By Doug Gurian-Sherman
March 25 2013
A short addition to the legislation passed last week to continue the funding of the U.S. government contained a gift for the biotech industry that could hurt the very farmers that the transnational seed companies love to cozy up to. It could also hurt the environment.
The so-called biotech rider (S. 735), attached to the continuing resolution in the U.S. Senate, was designed to override successful lawsuits. It would overturn rulings by the courts that have protected citizens from U.S. Department of Agriculture (USDA) actions that subvert the legal obligations of the agency to protect farmers and the environment.
These federal court decisions have recognized that the industry-friendly USDA has often improperly interpreted its responsibilities as a regulator under federal law. For example, it has failed to adequately protect non-GE farmers, including organic growers, from contamination that can seriously hurt their sales.
Johnsongrass is considered to be one of the world’s worst weeds and is a close relative of sorghum, a major crop in the U.S. and elsewhere. Gene flow from engineered sorghum to johnsongrass in the future could, in some cases transfer genes that could make it an even worse weed. James Henson @ USDA-NRCS PLANTS Database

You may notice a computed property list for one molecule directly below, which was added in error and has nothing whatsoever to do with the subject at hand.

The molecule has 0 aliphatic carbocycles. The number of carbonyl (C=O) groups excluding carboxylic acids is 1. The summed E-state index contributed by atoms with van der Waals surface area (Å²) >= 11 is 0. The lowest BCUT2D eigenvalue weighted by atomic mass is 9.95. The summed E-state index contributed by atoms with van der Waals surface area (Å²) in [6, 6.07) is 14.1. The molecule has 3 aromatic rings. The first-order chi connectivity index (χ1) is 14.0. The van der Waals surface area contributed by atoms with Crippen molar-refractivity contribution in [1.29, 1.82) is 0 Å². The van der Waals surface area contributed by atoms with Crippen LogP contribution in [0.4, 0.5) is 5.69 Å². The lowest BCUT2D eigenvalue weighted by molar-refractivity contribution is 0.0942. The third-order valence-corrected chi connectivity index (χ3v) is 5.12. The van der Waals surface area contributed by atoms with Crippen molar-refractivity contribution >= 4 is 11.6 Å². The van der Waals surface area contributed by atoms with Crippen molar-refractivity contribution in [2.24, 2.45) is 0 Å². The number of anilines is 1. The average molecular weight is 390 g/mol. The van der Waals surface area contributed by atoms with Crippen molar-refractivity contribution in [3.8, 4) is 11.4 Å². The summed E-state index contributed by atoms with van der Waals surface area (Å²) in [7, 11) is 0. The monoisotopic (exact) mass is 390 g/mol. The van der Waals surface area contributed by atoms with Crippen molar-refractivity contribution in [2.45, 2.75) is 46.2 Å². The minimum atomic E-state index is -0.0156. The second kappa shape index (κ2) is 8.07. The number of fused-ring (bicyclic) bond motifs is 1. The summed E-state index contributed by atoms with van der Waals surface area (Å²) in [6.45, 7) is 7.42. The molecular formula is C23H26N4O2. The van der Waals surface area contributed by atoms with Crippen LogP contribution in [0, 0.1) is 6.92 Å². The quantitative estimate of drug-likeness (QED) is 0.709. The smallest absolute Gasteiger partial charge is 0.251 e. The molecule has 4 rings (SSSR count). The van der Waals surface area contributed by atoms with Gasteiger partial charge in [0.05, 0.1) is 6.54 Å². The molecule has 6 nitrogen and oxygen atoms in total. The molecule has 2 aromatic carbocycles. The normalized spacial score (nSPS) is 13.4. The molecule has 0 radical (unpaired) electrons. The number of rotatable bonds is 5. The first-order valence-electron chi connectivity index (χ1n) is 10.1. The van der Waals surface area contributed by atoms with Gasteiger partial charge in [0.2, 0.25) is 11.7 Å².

The courts have also recognized that the USDA has not adequately taken into account the predictable development of herbicide resistant weeds, which lead farmers back to tillage that causes soil erosion, have reduced profits in some cases, and probably will lead to a new generation of GE herbicide-resistant crops that depend on more and more harmful herbicides like 2,4-D. The infestation of tens of millions of acres of farmland by resistant weeds, and the dramatic increases in herbicide use that have accompanied them, is vindication of the courts’ decisions.
Etiquetas: Biotech Rider, Doug Gurian-Sherman, en, UCS